In his column in The Independent of 2 May 2009, Richard Ingrams wrote:

We are not looking for anyone else. That is the traditional response of the police when faced with the acquittal of men they are convinced were guilty all along. They were at it again this week when three men accused of assisting the 7 July suicide bombers were found not guilty. Andy Hayman, former commissioner of Special Operations at Scotland Yard, wrote of "a sense of bitter disappointment" at the acquittal of the men. And this he said was probably "the last throw of the dice". The police had done a very thorough investigation but the evidence was "not convincing enough". The implication is clear. The men were almost certainly guilty. The police just didn't have the evidence to prove it. At no point was Hayman prepared to admit that they might just have been innocent.
As it happened, the acquittal of the three men coincided with the reopening of an appeal case in a terrorist attack far more serious even than that of 7 July – the Lockerbie bombing of 1988 which resulted in the deaths of 270 people. The Libyan convicted of the bombing, Mr Abdelbaset al-Megrahi, began an appeal in Scotland against his conviction in 2001. Megrahi did not have the benefit of a jury trial but was found guilty by three Scottish judges who persuaded themselves that he had put a bomb in a suitcase in Malta which went unaccompanied to Frankfurt where it was loaded on to another plane to Heathrow before being transferred on to Pan Am Flight 103 to the US and exploding over Scotland.
Should Megrahi's appeal succeed, it will be interesting to see if the Scottish police say that they are not looking for anyone else.[10]

Private life

Richard Ingrams married Mary Morgan on 24 November 1962; they had three children: a son, Fred (b. 14 February 1964), who is an artist; a second son, Arthur, who was disabled and died in childhood; and a daughter, Margaret ("Jubby", 4 May 1965 – 12 May 2004), who was married to David Ford ("an executive with society caterers The Admirable Crichton") and a mother of three, and died aged 39 of a heroin overdose in Brighton.[11]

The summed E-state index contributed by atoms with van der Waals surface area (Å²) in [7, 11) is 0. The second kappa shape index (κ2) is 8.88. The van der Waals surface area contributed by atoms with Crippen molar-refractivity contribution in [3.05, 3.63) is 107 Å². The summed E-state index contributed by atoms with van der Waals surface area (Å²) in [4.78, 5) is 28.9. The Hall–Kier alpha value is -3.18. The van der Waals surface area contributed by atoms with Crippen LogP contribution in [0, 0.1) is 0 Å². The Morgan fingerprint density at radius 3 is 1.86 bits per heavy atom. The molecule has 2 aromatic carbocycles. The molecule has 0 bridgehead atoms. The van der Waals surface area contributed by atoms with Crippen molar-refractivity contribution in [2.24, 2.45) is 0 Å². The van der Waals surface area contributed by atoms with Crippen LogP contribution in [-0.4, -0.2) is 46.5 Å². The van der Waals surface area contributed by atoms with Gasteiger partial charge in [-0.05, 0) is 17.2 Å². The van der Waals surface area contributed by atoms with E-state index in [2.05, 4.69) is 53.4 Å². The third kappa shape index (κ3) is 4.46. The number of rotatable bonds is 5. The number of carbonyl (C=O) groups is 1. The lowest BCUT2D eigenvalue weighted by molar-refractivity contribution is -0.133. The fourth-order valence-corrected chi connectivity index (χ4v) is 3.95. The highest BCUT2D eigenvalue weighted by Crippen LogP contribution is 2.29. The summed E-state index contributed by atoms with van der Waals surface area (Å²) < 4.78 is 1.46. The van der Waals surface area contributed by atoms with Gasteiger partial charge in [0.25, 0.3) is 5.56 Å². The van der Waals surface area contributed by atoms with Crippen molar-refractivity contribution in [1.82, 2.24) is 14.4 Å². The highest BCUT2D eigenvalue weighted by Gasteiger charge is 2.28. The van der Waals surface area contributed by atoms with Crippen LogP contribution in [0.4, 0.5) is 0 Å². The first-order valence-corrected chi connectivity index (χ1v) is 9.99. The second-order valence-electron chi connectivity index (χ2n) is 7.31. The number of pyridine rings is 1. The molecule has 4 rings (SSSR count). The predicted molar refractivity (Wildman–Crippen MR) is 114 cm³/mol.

By 1993 Ingrams had become involved with Deborah Bosley, a former head waitress at the Groucho Club and an author. Ingrams played the organ for many years in his local Anglican church in Aldworth, Berkshire, each Sunday.[12] The Romney Marsh Historic Churches Trust was formed under the patronage of Ingrams and the then Archbishop of Canterbury, Robert Runcie. In 2011 he announced he had converted to Roman Catholicism.

Ingrams currently lives in Berkshire with his wife Sara, a medical researcher with two sons, and his youngest son Louis.[13]

A biography, Richard Ingrams: Lord of the Gnomes (ISBN 0-434-77828-1) by Harry Thompson, was published in 1994.

Books by Richard Ingrams

As author

  • Mrs Wilson's Diary (with John Wells) 1965
  • Mrs Wilson's Second Diary (with John Wells) 1966
  • Mrs Wilson's Diaries (with John Wells) 1967
  • The Tale of Driver Grope (with Ralph Steadman) 1969
  • The Bible for Motorists: By Old Jowett (with Barry Fantoni) 1970
  • Harris in Wonderland: By Philip Reid (pseudonym of Ingrams and Andrew Osmond) 1973
  • God's Apology: A Chronicle of Three Friends 1977
  • Goldenballs 1979
  • Dear Bill: The Collected Letters of Denis Thatcher (with John Wells) 1980
  • Romney Marsh 1980
  • The Other Half: Further Letters of Denis Thatcher (with John Wells) 1981
  • One for the Road (with John Wells) 1982
  • Piper's Places: John Piper in England & Wales (with John Piper) 1983
  • My Round! (with John Wells) 1983
  • Bottoms Up! (with John Wells) 1984
  • Down the Hatch! (with John Wells) 1985
  • John Stewart Collis: A Memoir 1986
  • Just the One (with John Wells) 1986
  • The Best of "Dear Bill" (with John Wells) 1986
  • Mud in Your Eye! (with John Wells) 1987
  • You Might as Well be Dead 1988
  • Still Going Strong (with John Wells) 1988
  • The Ridgeway: Europe's Oldest Road 1988
  • Number 10 (with John Wells) 1989
  • On and On (with John Wells) 1990
  • Muggeridge: The Biography 1995
  • I Once Met: Fifty Encounters with the Famous 1996
  • My Friend Footy: A Memoir of Paul Foot 2005
  • The Life and Adventures of William Cobbett 2005

As compiler and editor

  • What the Papers Never Meant to Say: "Private Eye's" Second Book of Boobs 1968
  • The Life and Times of Private Eye 1961–1971 1971
  • Beachcomber: The Works of J. B. Morton 1974
  • Cobbett's Country Book: An Anthology of William Cobbett's Writings on Country Matters 1974
  • "Private Eye's" Book of Pseuds: A Mood Statement 1975
  • "Private Eye's" Second Book of Pseuds 1977
  • The Penguin Book of Private Eye Cartoons 1983
  • Dr Johnson by Mrs Thrale: The "Anecdotes" of Mrs Piozzi in Their Original Form 1984
  • England: An Anthology 1989
  • The Bumper Beachcomber 1991
  • The Oldie Book of Cartoons 1996
  • More Cartoons 1996
  • Jesus: Authors Take Sides: An Anthology 1999
  • The Oldie Book of Cartoons, 1992–2009 2009
  • The Oldie Book of Cartoons: A New Selection 2013

19 August 1937|


References